In the instant case Security received notice on July 19 that the Union was the majority representative and demanded collective bargaining. On this date, the Union was in fact majority representative, although it was not on the date the letter bore, July 16. However, a request to bargain is effectual only upon receipt. The Union's status on the day the letter was sent is not material. Allegheny Pepsi-Cola Bottling v. N.L.R.B., 312 F.2d 529, 532 (3d Cir. 1962). Security did not contact the Union as requested in the letter but instead sought to influence its employees to withdraw authorization. Security now argues vigorously that the Union's Petition for Certification as Representative, filed with the N.L.R.B. Regional Office on July 17, raised a good faith doubt, justifying its refusal to bargain. Security also states the Union's failure to present proof of majority status induced doubt. For the latter proposition, the employer cites Edward Fields, Inc. v. N.L.R.B., 325 F.2d 754 (2d Cir. 1963). This case is distinguishable in that the employer in Fields 'repeatedly asked for evidence to support the (majority status) claim' and 'this request was refused.' Id. 760. Furthermore, our own Circuit has stated, 'there was no necessity for the union to offer proof of the genuineness of its majority claim absent a challenge by respondent (employer).' N.L.R.B. v. Trimfit of California, supra, 211 F.2d 210.
N.L.R.B. v. Dan River Mills, 274 F.2d 381 (5th Cir. 1960) is quoted at length by respondent in support of its argument that the Representation Petition justified a good faith doubt of the Union's status. The facts in that case are similar to our own-- a Representative Petition was filed just prior to receipt of the Union's letter to the employer stating it had majority status. In the Dan River case a good faith doubt was found by the court, but there were certain controlling facts not present here. In that case 'the employer immediately * * * disputed (the union's majority status)' by expressly stating its doubt in a letter to the Union and the Board. Here, Security did not dispute the Union's claim. Its only reaction to the letter requesting recognition was an immediate anti-Union campaign. Such action tends to indicate an implicit acknowledgment of the Union's power. Under similar facts, the court in N.L.R.B. v. Overnite Transportation Co., 308 F.2d 279, 283 (4th Cir. 1962) stated:
'In this case the evidence unmistakably demonstrates that the company gave some credit to the union's claims, for (the managers) began their course of unlawful interrogations and speeches immediately, upon receiving the union's * * * telegram and * * * letter, requesting recognition and bargaining. This course of conduct is an absolute refutation of any good faith doubt on the part of the Company.'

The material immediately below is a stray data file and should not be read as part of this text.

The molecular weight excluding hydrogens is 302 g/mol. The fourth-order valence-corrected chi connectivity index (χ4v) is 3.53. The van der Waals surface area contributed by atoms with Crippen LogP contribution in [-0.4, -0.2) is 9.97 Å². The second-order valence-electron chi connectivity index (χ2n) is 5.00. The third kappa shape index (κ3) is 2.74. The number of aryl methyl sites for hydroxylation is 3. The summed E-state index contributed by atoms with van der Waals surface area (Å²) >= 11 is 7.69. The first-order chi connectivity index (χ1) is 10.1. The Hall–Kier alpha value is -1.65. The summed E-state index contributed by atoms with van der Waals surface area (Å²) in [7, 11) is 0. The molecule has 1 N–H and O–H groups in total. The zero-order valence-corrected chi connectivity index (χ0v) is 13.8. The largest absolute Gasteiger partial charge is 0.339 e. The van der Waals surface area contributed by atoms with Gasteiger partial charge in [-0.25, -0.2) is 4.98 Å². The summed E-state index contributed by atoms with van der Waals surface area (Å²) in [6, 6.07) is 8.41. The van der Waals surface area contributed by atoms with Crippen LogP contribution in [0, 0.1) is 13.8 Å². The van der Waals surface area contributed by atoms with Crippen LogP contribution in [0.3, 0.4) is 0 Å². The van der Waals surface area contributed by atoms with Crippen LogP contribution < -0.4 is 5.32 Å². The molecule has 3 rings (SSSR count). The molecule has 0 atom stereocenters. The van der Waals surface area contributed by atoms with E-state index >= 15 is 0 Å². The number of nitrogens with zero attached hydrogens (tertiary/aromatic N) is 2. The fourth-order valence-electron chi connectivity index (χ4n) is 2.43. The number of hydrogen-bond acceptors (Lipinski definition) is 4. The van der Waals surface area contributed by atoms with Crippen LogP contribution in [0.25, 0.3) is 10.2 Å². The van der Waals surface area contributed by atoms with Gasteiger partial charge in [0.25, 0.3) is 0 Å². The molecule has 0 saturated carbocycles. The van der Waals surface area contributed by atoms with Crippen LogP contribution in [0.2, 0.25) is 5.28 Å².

Considering all the facts, the Board was not in errror in finding Security's refusal to bargain was not based on a good faith doubt.
Respondent next contends that the discharge of Palmer and Badillo was not discriminatory; it argues that Palmer was discharged for 'sabotaging' machinery and Badillo for slow and inefficient job performance. However, the Board affirmed the Trial Examiner's conclusion that these employees were discharged to discourage Union membership and activity in violation of Section 8(a)(3) and (1). As stated by this court in Wells, Inc. v. N.L.R.B., 162 F.2d 457, 460 (1947), and reiterated in N.L.R.B. v. Texas Independent Oil Co., 232 F.2d 447, 450 (9th Cir. 1956), 'the existence of some justifiable ground for discharge is no defense if it was not the moving cause.' See Radio Officers, Union, etc. v. N.L.R.B., 347 U.S. 17, 74 S.Ct. 323, 98 L.Ed. 455 (1954). We have before us conflicting evidence as to why the employees were dismissed.1 Since a consideration of the record as a whole convinces us there is substantial evidence supporting the Petitioner, we are precluded from further inquiry.
The Board also found Security violated Section 8(a)(1) by frustrating the employees' rights guaranteed by Section 7. The essence of the latter is, employees shall have the right to organize and bargain collectively. American Ship Building v. N.L.R.B., 380 U.S. 300, 85 S.Ct. 955, 13 L.Ed.2d 855 (1965). Subsection (a)(1) of Section 8 is a broad provision making it an unfair practice for an employer to interfere with, restrain or coerce employees in organizing and bargaining, as guaranteed by Section 7. Here, there was evidence that Security questioned employees about their union activities, implied that union activities were under surveillance, made threats, and made promises of benefits if the Union were defeated. The opinions or arguments that it expressed were more than those authorized by Section 8(c) or the First Amendment to the Constitution. Rather, they constituted a prohibited anti-union campaign.
The order will be enforced.
Palmer offered uncontradicted testimony that Fischer told her at the time of her discharge that she had failed to cooperate in ridding the company of the Union. Prior to this time, Fischer had sought Palmer's help in defeating the Union. On the other hand, Palmer denied she had tampered with certain machinery as claimed by Security. The evidence pertaining to Badillo showed that she had been warned not to support the Union and that Fischer was aware of her subsequent vote for the Union on August 1. The next day, Badillo was discharged. There had been no previous complaint to Badillo that she was slow and inefficient